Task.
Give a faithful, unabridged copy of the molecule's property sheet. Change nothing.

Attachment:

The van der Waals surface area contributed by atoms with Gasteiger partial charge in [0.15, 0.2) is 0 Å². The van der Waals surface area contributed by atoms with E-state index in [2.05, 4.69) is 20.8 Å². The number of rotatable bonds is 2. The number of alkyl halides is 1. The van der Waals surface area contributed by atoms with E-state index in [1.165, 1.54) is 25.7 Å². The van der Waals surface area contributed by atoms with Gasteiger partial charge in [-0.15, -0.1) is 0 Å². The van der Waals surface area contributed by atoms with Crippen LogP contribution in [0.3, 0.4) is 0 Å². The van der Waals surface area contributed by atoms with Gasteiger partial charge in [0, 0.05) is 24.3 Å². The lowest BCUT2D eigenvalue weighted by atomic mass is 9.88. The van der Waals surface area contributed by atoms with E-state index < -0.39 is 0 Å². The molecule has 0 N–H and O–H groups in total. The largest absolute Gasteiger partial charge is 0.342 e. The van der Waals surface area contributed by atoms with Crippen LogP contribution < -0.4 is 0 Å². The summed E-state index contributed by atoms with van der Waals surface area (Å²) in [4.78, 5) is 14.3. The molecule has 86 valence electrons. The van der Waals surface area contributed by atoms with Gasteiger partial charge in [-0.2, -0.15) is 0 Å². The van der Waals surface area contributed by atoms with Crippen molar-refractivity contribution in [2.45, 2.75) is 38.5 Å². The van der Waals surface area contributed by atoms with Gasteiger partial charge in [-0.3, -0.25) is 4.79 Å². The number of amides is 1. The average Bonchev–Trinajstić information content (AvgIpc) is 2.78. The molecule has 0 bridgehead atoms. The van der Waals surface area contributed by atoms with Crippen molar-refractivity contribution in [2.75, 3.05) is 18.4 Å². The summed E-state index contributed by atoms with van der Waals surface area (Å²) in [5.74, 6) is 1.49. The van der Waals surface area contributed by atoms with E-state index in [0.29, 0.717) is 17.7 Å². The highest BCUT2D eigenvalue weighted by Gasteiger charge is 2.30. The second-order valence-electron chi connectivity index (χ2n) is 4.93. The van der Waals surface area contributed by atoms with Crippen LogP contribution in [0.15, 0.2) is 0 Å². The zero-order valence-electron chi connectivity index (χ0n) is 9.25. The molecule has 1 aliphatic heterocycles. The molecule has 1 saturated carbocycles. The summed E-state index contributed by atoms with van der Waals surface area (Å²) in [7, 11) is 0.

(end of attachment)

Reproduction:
The van der Waals surface area contributed by atoms with Gasteiger partial charge in [0.15, 0.2) is 0 Å². The van der Waals surface area contributed by atoms with E-state index in [2.05, 4.69) is 20.8 Å². The number of rotatable bonds is 2. The number of alkyl halides is 1. The van der Waals surface area contributed by atoms with E-state index in [1.165, 1.54) is 25.7 Å². The van der Waals surface area contributed by atoms with Gasteiger partial charge in [-0.15, -0.1) is 0 Å². The van der Waals surface area contributed by atoms with Crippen LogP contribution in [0.3, 0.4) is 0 Å². The van der Waals surface area contributed by atoms with Gasteiger partial charge in [0, 0.05) is 24.3 Å². The lowest BCUT2D eigenvalue weighted by atomic mass is 9.88. The van der Waals surface area contributed by atoms with E-state index < -0.39 is 0 Å². The molecule has 0 N–H and O–H groups in total. The largest absolute Gasteiger partial charge is 0.342 e. The van der Waals surface area contributed by atoms with Crippen LogP contribution < -0.4 is 0 Å². The summed E-state index contributed by atoms with van der Waals surface area (Å²) in [4.78, 5) is 14.3. The molecule has 86 valence electrons. The van der Waals surface area contributed by atoms with Gasteiger partial charge in [-0.2, -0.15) is 0 Å². The van der Waals surface area contributed by atoms with Crippen molar-refractivity contribution in [2.45, 2.75) is 38.5 Å². The van der Waals surface area contributed by atoms with Gasteiger partial charge in [-0.3, -0.25) is 4.79 Å². The number of amides is 1. The average Bonchev–Trinajstić information content (AvgIpc) is 2.78. The molecule has 0 bridgehead atoms. The van der Waals surface area contributed by atoms with Crippen molar-refractivity contribution in [2.75, 3.05) is 18.4 Å². The summed E-state index contributed by atoms with van der Waals surface area (Å²) in [5.74, 6) is 1.49. The van der Waals surface area contributed by atoms with E-state index in [0.29, 0.717) is 17.7 Å². The highest BCUT2D eigenvalue weighted by Gasteiger charge is 2.30. The second-order valence-electron chi connectivity index (χ2n) is 4.93. The van der Waals surface area contributed by atoms with Crippen LogP contribution in [0.15, 0.2) is 0 Å². The zero-order valence-electron chi connectivity index (χ0n) is 9.25. The molecule has 1 aliphatic heterocycles. The molecule has 1 saturated carbocycles. The summed E-state index contributed by atoms with van der Waals surface area (Å²) in [7, 11) is 0.